On January 21, Medical Healthcare Solutions issued a statement on its website about a ransomware attack, although they do not state that it was a ransomware attack. Nor do they identify the incident as an attack by Conti, but it was.
Medical Healthcare Solutions, Inc. (MHS), recently experienced a cyber-incident that impacted some protected health information (PHI) within its data network. MHS immediately shut down its data system, conducted an extensive investigation, notified law enforcement, and implemented additional security measures. On November 19, 2021, MHS discovered the unauthorized party may have removed files from its network. On January 8, 2022, MHS identified a final list of impacted PHI, and on January 21, 2022, sent notifications by mail to impacted individuals.
Some of the impacted information may have included: name, address, date of birth, sex, phone number, email address, Social Security number, driver’s license/state ID number, financial account number, routing number, payment card number, card CVV/expiration, diagnosis/treatment information, procedure type, provider name, prescription information, date of service, medical record number, patient account number, insurance ID number, insurance group number, claim number, insurance plan name, provider ID number, procedure code, treatment cost, and diagnosis code. MHS is issuing this notice on behalf of its clients, Harvard Medical Faculty Physicians at Beth Israel Deaconess Medical Center and Associated Physicians of Harvard Medical Faculty Physicians at Beth Israel Deaconess Medical Center.
The privacy and security of the personal information MHS maintains on behalf of its clients is of the utmost importance. MHS has established a dedicated assistance line for impacted individuals with questions or concerns at 855-675-3125, Monday through Friday, (except U.S. holidays), from 9 a.m. – 9 p.m., EST, or by mail at P.O. Box 3160, Andover, MA 01810-0803. In addition, MHS is offering impacted individuals up to 24 months of credit monitoring and identity protection services.
Notified individuals should take actions to help protect their information by remaining vigilant in reviewing their account and explanation of benefits statements and consider placing a fraud alert and/or security freeze on their accounts.
When did the attack occur, though, and when did the Massachusetts-headquartered MHS first discover it or should have discovered it? Conti threat actors added MHS to their dedicated leak site on October 27, 2021, which means that the attack had happened before then, and Conti had presumably been unsuccessful by that time at getting MHS to pay them any ransom demands.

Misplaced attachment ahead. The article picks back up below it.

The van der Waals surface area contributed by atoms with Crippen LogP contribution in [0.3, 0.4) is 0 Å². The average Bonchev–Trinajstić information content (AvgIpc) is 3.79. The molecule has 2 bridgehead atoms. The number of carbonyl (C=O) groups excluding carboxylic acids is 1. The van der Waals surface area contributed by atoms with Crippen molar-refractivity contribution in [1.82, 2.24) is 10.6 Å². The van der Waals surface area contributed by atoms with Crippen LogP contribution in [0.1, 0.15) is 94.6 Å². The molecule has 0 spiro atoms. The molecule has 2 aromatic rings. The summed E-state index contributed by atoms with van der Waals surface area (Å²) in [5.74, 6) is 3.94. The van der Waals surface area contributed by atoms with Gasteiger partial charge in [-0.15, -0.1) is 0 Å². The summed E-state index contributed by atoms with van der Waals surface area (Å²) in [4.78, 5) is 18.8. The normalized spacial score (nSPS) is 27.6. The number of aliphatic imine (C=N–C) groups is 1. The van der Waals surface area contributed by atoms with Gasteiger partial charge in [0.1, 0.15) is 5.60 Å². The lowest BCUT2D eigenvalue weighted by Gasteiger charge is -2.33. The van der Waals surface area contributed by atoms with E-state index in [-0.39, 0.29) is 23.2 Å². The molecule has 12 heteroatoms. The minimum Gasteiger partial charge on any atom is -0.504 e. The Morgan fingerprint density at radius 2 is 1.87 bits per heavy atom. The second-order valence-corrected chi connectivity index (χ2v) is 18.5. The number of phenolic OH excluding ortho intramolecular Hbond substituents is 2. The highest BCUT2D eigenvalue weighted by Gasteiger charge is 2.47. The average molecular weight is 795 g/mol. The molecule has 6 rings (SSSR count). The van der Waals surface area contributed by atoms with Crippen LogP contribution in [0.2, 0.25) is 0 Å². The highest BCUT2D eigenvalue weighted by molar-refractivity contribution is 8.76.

Although MHS’s website statement does not reveal when the initial attack occurred, a filing by MHS to the state reports that their investigation revealed that files had been exfiltrated from their network between October 1 and October 4.
So could they have discovered the breach in early October instead of November 19? And how did they discover it on November 19? Was it because of a ransom demand with proof of claim or because some journalist contacted them to inquire about Conti listing them on their leak site? Or did they discover this through their own internal defenses?
On January 15, Conti leaked what they claim represents 95% of the files that they exfiltrated from the business associate.
MHS’s statement does not disclose that data have been, and remain, freely available on both the dark web and clear net (Conti has a clearnet mirror). And while they offer those affected 24 months of mitigation services, DataBreaches.net continues to maintain that entities should inform people when they know that data has been leaked and is being circulated or shared.
Although the incident may have been reported to HHS by now, it does not yet appear on HHS’s public breach tool so we do not know the total number of patients reportedly impacted by this breach if MHS reports on behalf of their clients (some clients may choose to report on their own).
A notification with a template of MHS’s notice to individuals has been submitted to the Massachusetts Attorney General’s Office, however, and appears below. As of the time of this publication, however, the incident has not been added to the state’s public list of breaches, so we do not know how many Massachusetts residents were impacted by this.
This post may be updated as more details become available.
Update 1: This incident was reported to Massachusetts on January 24, 2022 as impacting 118,417 Massachusetts residents. It has not yet shown up on HHS’s breach tool (they are only as current as Jan. 21 as of the time of this publication).